Monday, August 22, 2016

2016 Wizard World Chicago

Last Sunday I attended the 2016 Wizard World Chicago convention, along with my friend Paul G. Lyzun, who is the director of the esteemed documentary WITHOUT CHARITY. Our main purpose was to get Carrie Fisher's autograph, and.....well, that didn't happen.

When Paul and I went to buy autograph tickets for Carrie, we discovered that they were sold out, and apparently had been for a month--despite the fact that the Wizard World website seemed to suggest that you would be able to get her autograph. I've been to Wizard World before, and to C2E2, which is a very similar con--and I've never personally experienced someone's autograph being sold out before the event even started. Needless to say, Paul and I were not too happy about the situation--but we decided to get Bruce Campbell's autograph instead. (By the way, Paul and I walked by Carrie's autograph table a couple of times during the day--but whenever we did she wasn't there. So I didn't even get to see Carrie Fisher.)

There's a reason why Bruce Campbell is a geek culture legend. When you met him in person you find that he is totally, absolutely, 100% Bruce. He didn't just sign his name--he made sure that every person who came through his line got a personal talk with him. While Paul and I were in his line Lou Ferrigno stopped by to say hi to Bruce--and Bruce turned it into a comic skit by acting like he was in pain when the TV Hulk shook his hand. If you ever get the opportunity to meet Bruce Campbell, by all means do so--you will not be disappointed.

One of the highlights of Wizard World is the "Artist Alley"--where comic book creators and all sorts of creative individuals have their own tables to present and sell their wares. I purchased a print of Salvador Larroca's magnificent work for Marvel's DARTH VADER comic book, and he signed it for me. What shocked me was that no one was at Larroca's table--since he is the main artist on one of Marvel's most popular titles, I expected that a bunch of folks would be crowded around him.

A print of Salvador Larroca's magnificent work for Marvel/Star Wars 

Paul got some stunning original movie poster art from a gentleman named Matt Peppler. Walking around "Artist Alley" made me realize that it is the so-called independent or "outisde" artists who capture the true spirit of the horror/science fiction/fantasy works that we love so much, instead of the giant conglomerates who produce them for film & television.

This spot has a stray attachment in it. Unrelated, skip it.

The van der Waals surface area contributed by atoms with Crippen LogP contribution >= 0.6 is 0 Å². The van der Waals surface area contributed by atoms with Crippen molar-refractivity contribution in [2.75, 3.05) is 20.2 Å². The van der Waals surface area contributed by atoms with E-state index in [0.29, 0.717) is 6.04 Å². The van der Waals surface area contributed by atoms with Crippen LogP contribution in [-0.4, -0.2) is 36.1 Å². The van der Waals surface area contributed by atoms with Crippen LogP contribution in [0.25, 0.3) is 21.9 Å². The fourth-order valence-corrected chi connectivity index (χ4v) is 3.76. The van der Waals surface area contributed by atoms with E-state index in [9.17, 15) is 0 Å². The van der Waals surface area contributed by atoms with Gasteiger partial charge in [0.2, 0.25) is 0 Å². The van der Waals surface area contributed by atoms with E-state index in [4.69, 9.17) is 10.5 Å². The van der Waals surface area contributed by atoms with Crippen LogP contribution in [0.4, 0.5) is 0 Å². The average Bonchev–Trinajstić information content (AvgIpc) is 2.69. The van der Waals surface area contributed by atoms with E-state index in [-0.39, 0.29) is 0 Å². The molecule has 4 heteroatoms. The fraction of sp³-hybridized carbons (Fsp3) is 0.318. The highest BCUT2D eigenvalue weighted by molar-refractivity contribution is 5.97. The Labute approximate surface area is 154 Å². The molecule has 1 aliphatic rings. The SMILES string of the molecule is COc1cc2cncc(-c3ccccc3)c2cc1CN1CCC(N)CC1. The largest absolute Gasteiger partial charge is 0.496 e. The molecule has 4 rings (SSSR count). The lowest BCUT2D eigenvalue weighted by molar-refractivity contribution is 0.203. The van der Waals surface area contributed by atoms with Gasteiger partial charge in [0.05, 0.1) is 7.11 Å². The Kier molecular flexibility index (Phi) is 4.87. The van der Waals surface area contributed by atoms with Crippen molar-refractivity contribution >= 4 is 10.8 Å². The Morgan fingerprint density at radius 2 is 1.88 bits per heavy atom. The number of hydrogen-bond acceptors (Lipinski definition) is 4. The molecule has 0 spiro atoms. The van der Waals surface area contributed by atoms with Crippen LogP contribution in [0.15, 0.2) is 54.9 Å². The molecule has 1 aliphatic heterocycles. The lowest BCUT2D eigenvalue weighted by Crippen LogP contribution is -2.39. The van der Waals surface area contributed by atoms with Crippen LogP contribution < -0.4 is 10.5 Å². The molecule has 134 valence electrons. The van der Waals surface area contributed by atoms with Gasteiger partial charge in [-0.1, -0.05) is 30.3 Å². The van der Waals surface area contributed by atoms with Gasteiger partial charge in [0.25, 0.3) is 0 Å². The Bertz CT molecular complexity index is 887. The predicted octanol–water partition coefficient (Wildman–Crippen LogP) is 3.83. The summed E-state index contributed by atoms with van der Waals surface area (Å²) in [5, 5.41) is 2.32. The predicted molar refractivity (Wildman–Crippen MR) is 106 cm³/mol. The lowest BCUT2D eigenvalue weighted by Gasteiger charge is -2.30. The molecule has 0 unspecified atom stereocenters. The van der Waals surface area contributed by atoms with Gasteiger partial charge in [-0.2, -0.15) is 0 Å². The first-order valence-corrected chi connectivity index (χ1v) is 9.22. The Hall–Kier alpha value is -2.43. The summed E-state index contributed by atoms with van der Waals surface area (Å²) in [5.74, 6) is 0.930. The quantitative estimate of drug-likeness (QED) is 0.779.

I tried not to spend too much money--of course me saying that is like a college football player saying "I'm gonna try to stay out of trouble this weekend" (wake up the echoes, Notre Dame fans). One thing I did get was a t-shirt featuring the cult 1960s TV show THE PRISONER--how many of those do you see around??

I also picked up a Svengoolie business card at the MeTV booth, along with some other classic TV business cards.

Don't leave home without it. 

The thing about this card is--if you really were a Secret Service agent, why would you carry around a card announcing that? Wouldn't you like....try to remain secret?

There were plenty of cosplayers at Wizard World, as usual. It seemed to me that this year there wasn't as many superhero costumes as in years past. There were plenty of SUICIDE SQUAD Harley Quinns, along with the obligatory "classic" Harleys. There were also a couple Dr. Harleen Quinzels, who I though were way more attractive (is that because I'm not a fan of women wearing too much makeup?). The best cosplays are the ones that are the most obscure.

Is Wizard World worth going to? I would say that if you are a major participant in 21st Century geek culture, you should go to it at least once if you have the chance. Get ready to spend some money, and get ready to do a lot of walking. And get ready to deal with some huge crowds.

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